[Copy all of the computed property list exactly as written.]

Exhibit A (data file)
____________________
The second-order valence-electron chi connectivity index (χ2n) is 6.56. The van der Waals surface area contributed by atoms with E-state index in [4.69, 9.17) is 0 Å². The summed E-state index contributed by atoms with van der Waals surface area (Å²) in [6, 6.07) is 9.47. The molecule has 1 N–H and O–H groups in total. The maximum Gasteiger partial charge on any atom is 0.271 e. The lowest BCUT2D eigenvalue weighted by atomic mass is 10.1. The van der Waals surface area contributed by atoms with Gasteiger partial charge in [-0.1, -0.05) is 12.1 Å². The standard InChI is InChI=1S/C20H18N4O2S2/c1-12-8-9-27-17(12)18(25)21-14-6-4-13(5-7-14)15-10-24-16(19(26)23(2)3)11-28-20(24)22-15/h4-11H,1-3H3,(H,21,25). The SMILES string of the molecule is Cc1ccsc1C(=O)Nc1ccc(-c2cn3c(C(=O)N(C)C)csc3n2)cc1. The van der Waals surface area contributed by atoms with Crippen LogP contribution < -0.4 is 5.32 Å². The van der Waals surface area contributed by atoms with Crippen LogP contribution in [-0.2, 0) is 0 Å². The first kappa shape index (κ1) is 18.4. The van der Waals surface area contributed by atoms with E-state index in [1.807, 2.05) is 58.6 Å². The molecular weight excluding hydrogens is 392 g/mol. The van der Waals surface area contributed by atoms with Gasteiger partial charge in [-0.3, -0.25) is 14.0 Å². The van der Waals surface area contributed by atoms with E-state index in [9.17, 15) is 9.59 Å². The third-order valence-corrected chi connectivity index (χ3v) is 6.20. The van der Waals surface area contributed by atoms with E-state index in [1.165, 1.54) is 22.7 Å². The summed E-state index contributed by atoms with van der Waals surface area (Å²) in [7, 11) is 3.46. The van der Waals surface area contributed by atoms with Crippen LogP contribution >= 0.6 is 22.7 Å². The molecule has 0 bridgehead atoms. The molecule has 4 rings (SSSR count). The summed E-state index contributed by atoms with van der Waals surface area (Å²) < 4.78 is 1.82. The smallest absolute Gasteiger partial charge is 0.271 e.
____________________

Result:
The second-order valence-electron chi connectivity index (χ2n) is 6.56. The van der Waals surface area contributed by atoms with E-state index in [4.69, 9.17) is 0 Å². The summed E-state index contributed by atoms with van der Waals surface area (Å²) in [6, 6.07) is 9.47. The molecule has 1 N–H and O–H groups in total. The maximum Gasteiger partial charge on any atom is 0.271 e. The lowest BCUT2D eigenvalue weighted by atomic mass is 10.1. The van der Waals surface area contributed by atoms with Gasteiger partial charge in [-0.1, -0.05) is 12.1 Å². The standard InChI is InChI=1S/C20H18N4O2S2/c1-12-8-9-27-17(12)18(25)21-14-6-4-13(5-7-14)15-10-24-16(19(26)23(2)3)11-28-20(24)22-15/h4-11H,1-3H3,(H,21,25). The SMILES string of the molecule is Cc1ccsc1C(=O)Nc1ccc(-c2cn3c(C(=O)N(C)C)csc3n2)cc1. The van der Waals surface area contributed by atoms with Crippen LogP contribution < -0.4 is 5.32 Å². The van der Waals surface area contributed by atoms with Crippen LogP contribution in [-0.2, 0) is 0 Å². The first kappa shape index (κ1) is 18.4. The van der Waals surface area contributed by atoms with E-state index in [1.807, 2.05) is 58.6 Å². The molecular weight excluding hydrogens is 392 g/mol. The van der Waals surface area contributed by atoms with Gasteiger partial charge in [-0.3, -0.25) is 14.0 Å². The van der Waals surface area contributed by atoms with E-state index in [9.17, 15) is 9.59 Å². The third-order valence-corrected chi connectivity index (χ3v) is 6.20. The van der Waals surface area contributed by atoms with E-state index in [1.165, 1.54) is 22.7 Å². The summed E-state index contributed by atoms with van der Waals surface area (Å²) in [7, 11) is 3.46. The van der Waals surface area contributed by atoms with Crippen LogP contribution >= 0.6 is 22.7 Å². The molecule has 0 bridgehead atoms. The molecule has 4 rings (SSSR count). The summed E-state index contributed by atoms with van der Waals surface area (Å²) < 4.78 is 1.82. The smallest absolute Gasteiger partial charge is 0.271 e.